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By studying problems, the mind generates many new ideas

By studying problems, the mind generates many new ideas

Reflecting and thinking ahead by Rikus Grobler of Namibia Innovation Solutions

One of the leadership bloggers I follow, Michael Hyatt, did a study in 2014 on high achievers to find out what they do to position themselves for success. He identified a lot of commonalities, but by far, the most consistent practice high achievers share to set themselves up for a great year is to reflect on the current one. The review process was a little different for each person, but most seemed to focus on what went right, what went wrong, and what could be learned for the upcoming period.

So I want to urge you to reflect on the innovation highlights you’ve experienced in your organisation, and take the lessons learned and apply them in the day to day operation of your company. I want to share some of my innovation highlights and also take a wider look at innovations that had a tremendous impact on the market.

Highlights

Peter Drucker said that the purpose of a business is to create and keep a customer. Innovation is my passion and I am always intrigued with the new ideas businesses can come up with to wow customers and to fulfil Peter Drucker’s “prophecy”.

In my career, I have seen some amazing products, and not all of them are electronic gadgets, e.g. braai tongs with a light in, now that’s an invention that I am surprised that a braai crazy nation has not invented up till now!

I have also seen simple ways in which businesses changed processes that makes a big difference in customer experience, e.g. tilting a computer screen 180 degrees so that the customer can see what is happening on the screen and select his or her options on the screen. I have seen new flavours on “old” products (literally flavours, i.e. adding a dash of lime to my favourite beverage…) and I have seen some very disruptive start-up business as well.

In terms of disruptors, and I know it has not hit our market yet, but by far the most disruptive business that made the headlines was Uber. For the readers who have the opportunity to go overseas for a holiday and need transport, make sure to try it out. In essence, Uber matches consumers to car services in many cities around the globe, using a mobile app.

It is a big disruptor to the taxi business. It owns no cabs and has no cab drivers as employees. Instead, it plays the role of matchmaker, matching a driver/car with a customer looking for a ride and taking a slice of the fare for providing the service. Its value comes from the screening that it does of the drivers/cars (to ensure both safety and comfort), its pricing/payment system and its convenience. It is becoming entrenched despite all the negative press.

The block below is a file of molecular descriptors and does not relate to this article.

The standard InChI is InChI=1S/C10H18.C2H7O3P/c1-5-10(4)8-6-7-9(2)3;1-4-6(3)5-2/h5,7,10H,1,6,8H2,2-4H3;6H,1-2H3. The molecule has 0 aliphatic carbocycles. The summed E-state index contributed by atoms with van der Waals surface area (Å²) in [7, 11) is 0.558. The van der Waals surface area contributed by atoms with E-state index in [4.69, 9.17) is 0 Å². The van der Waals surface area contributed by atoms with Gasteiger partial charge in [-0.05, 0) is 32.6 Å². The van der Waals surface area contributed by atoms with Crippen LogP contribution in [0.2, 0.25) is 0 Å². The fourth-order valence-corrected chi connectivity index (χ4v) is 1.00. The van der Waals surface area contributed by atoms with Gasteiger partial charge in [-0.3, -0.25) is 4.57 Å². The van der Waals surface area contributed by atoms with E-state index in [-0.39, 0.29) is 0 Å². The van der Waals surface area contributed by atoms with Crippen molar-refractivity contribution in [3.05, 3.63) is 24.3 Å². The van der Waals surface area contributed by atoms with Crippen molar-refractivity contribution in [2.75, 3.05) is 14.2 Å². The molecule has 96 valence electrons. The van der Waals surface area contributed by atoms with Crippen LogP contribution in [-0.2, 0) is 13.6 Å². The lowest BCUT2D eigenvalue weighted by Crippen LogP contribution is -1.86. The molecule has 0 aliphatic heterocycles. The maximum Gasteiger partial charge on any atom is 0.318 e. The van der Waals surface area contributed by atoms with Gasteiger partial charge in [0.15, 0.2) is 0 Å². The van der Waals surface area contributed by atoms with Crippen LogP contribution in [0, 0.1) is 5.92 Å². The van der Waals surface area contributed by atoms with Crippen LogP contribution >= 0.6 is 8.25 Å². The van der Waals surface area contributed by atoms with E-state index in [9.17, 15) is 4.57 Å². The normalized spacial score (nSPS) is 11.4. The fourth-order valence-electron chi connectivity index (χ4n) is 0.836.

It is such a simple concept (one of those “why didn’t I think of that” moments) and its success is due to the fact that it addresses a real customer need. Now that is innovation!

In terms of what will emerge in the innovation space, I believe that we are finally at the point where executives will stop merely asking for innovation and start asking how they can accelerate innovation or create the conditions for innovation to flourish. In the past, it’s been fashionable for executives to talk about innovation, but little of that talk translated into action or new investments.

Over the last decade an entire rank of executives has matured and taken on new roles. They are primed to create more change and recognize the shortcomings of the existing “business as usual” processes. In future I believe that increasingly we’ll see executives take the next step and start to act on their need for innovation.

Lastly, with regards to hatching ideas, the best advice I can give is to look for ideas by studying problems. Ideas come from studying problems and looking for the better way to solve them. What is the unmet need? Where is the market inefficiency? Ask yourself what people might want if it were available. When you run into a frustration or problem, divert your attention and ease the frustration by thinking of a way how you can turn the frustration into an opportunity!

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About The Author

Rikus Grobler

About the author Rikus Grobler After a career of over a decade in the manufacturing and IT industries, Rikus established a specialist business and management consulting firm (Namibia Innovation Solutions) in Windhoek in 2010. He has an MBA and also holds degrees in Engineering and Law. He is also a certified Project Management Institute (PMI) Project Management Professional (PMP) and he is currently pursuing a PhD degree, focusing on the field of innovation. His passion is corporate innovation and he has consulted in this field for some of the major organisations in Namibia. You can e-mail him at [email protected] or visit his website at http://www.nis.co.za/